in the kitchen and share with clients. This summer, in collaboration with the Durango Discovery Museum, soup kitchen
volunteers and staff will offer Manna Outside" with a barbecue and live music on the shores of the Animas River at
The presentation was so eye-opening, Sheila Casey volunteered to serve on Manna's board of directors, Comerford received a few discreetly presented checks, and many women picked up business cards so they can do more.
That was just the start of the evening. I have enjoyed several of Smith's soups and his Christmas dinner was superb.
(Of course, he is a culinary-school graduate and has worked in several fine restaurants.) On this night, he had
experimented with a lentil soup and come up with something extraordinary. He started by roasting ham bones and using
them to create a demi-glâce - a really rich, concentrated flavor, much better than stock - and simmered it with all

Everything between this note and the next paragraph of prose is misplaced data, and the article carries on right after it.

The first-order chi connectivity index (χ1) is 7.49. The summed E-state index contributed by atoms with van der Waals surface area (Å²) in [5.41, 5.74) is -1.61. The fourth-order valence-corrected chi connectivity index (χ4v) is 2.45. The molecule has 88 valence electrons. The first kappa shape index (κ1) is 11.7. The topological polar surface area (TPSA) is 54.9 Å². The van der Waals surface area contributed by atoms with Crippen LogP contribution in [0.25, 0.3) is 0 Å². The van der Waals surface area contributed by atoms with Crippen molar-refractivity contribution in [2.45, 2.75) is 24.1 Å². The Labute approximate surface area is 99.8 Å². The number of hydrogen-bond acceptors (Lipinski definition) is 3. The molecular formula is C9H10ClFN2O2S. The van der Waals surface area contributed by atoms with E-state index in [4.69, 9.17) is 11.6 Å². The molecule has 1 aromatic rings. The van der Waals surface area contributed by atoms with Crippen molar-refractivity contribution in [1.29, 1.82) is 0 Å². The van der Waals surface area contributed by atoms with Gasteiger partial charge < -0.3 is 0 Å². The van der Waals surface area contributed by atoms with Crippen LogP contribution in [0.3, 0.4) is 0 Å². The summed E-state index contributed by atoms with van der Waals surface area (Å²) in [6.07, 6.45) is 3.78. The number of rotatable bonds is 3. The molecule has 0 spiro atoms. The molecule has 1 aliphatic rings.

kind of vegetables and ham hocks, later adding smoked ham.
As far as I could tell, virtually every single woman had two bowls full. Me too - it was delectable.
Atwood decided to make dessert a preview of the program she will be giving in May on South American food, so she
prepared a trio of traditional desserts, panqueques de dulce de leche (crêpes filled with caramel), flan and a
coconut petit four beloved in Brazil.
There are a few things we all can do. Of course donating time or money is always at the top of the list. But if you
know someone who is going through a tough time, let the soup kitchen know, and they can help you help them. Finally, Smith's wish for the soup kitchen is that more groups will invite them to speak, so they can get the message out that
we have a lot of people hurting in our community, and here are ways people can help.
Donations may be mailed to Manna Soup Kitchen, 1100 Avenida del Sol, Durango, CO 81301. If you want to volunteer or
invite representatives of Manna to speak, call at 385-5095.
Tuesday Literary Club is not the only book club enjoying interesting programs this year. On March 25, members of the